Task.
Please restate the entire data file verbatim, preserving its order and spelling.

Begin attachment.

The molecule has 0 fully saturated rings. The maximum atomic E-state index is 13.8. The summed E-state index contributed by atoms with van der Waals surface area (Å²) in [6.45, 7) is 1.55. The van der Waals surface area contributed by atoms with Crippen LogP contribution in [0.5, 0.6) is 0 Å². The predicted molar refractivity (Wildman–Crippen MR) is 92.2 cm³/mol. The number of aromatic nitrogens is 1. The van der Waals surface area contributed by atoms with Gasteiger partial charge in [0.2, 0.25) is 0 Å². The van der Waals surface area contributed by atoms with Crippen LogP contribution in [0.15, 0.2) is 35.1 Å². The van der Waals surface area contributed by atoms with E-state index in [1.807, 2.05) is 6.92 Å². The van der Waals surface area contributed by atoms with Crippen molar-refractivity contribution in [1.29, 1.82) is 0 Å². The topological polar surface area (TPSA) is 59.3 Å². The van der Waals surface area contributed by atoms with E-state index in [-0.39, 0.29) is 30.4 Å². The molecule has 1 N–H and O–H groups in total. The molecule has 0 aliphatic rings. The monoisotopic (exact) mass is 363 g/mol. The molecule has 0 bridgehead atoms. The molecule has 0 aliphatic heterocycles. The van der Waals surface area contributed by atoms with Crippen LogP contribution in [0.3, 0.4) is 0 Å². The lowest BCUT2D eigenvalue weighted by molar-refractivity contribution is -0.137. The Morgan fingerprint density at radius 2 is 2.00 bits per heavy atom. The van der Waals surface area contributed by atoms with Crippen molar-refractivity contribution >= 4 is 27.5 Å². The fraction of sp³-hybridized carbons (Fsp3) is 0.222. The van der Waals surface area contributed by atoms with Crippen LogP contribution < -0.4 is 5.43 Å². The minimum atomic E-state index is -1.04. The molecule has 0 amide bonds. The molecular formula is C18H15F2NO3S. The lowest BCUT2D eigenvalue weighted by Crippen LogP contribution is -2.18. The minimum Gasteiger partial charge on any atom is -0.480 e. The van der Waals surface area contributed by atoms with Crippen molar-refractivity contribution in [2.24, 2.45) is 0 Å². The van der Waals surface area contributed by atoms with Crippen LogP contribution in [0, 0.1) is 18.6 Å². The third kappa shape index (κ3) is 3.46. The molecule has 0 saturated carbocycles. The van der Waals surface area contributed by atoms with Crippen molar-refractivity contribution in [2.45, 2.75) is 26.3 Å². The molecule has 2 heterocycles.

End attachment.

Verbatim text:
The molecule has 0 fully saturated rings. The maximum atomic E-state index is 13.8. The summed E-state index contributed by atoms with van der Waals surface area (Å²) in [6.45, 7) is 1.55. The van der Waals surface area contributed by atoms with Crippen LogP contribution in [0.5, 0.6) is 0 Å². The predicted molar refractivity (Wildman–Crippen MR) is 92.2 cm³/mol. The number of aromatic nitrogens is 1. The van der Waals surface area contributed by atoms with Gasteiger partial charge in [0.2, 0.25) is 0 Å². The van der Waals surface area contributed by atoms with Crippen LogP contribution in [0.15, 0.2) is 35.1 Å². The van der Waals surface area contributed by atoms with E-state index in [1.807, 2.05) is 6.92 Å². The van der Waals surface area contributed by atoms with Crippen molar-refractivity contribution in [1.29, 1.82) is 0 Å². The topological polar surface area (TPSA) is 59.3 Å². The van der Waals surface area contributed by atoms with E-state index in [-0.39, 0.29) is 30.4 Å². The molecule has 1 N–H and O–H groups in total. The molecule has 0 aliphatic rings. The monoisotopic (exact) mass is 363 g/mol. The molecule has 0 bridgehead atoms. The molecule has 0 aliphatic heterocycles. The van der Waals surface area contributed by atoms with Crippen LogP contribution in [0.3, 0.4) is 0 Å². The lowest BCUT2D eigenvalue weighted by molar-refractivity contribution is -0.137. The Morgan fingerprint density at radius 2 is 2.00 bits per heavy atom. The van der Waals surface area contributed by atoms with Crippen molar-refractivity contribution >= 4 is 27.5 Å². The fraction of sp³-hybridized carbons (Fsp3) is 0.222. The van der Waals surface area contributed by atoms with Crippen LogP contribution < -0.4 is 5.43 Å². The minimum atomic E-state index is -1.04. The molecule has 0 amide bonds. The molecular formula is C18H15F2NO3S. The lowest BCUT2D eigenvalue weighted by Crippen LogP contribution is -2.18. The minimum Gasteiger partial charge on any atom is -0.480 e. The van der Waals surface area contributed by atoms with Crippen molar-refractivity contribution in [2.24, 2.45) is 0 Å². The van der Waals surface area contributed by atoms with Crippen LogP contribution in [0, 0.1) is 18.6 Å². The third kappa shape index (κ3) is 3.46. The molecule has 0 saturated carbocycles. The van der Waals surface area contributed by atoms with Crippen molar-refractivity contribution in [2.45, 2.75) is 26.3 Å². The molecule has 2 heterocycles.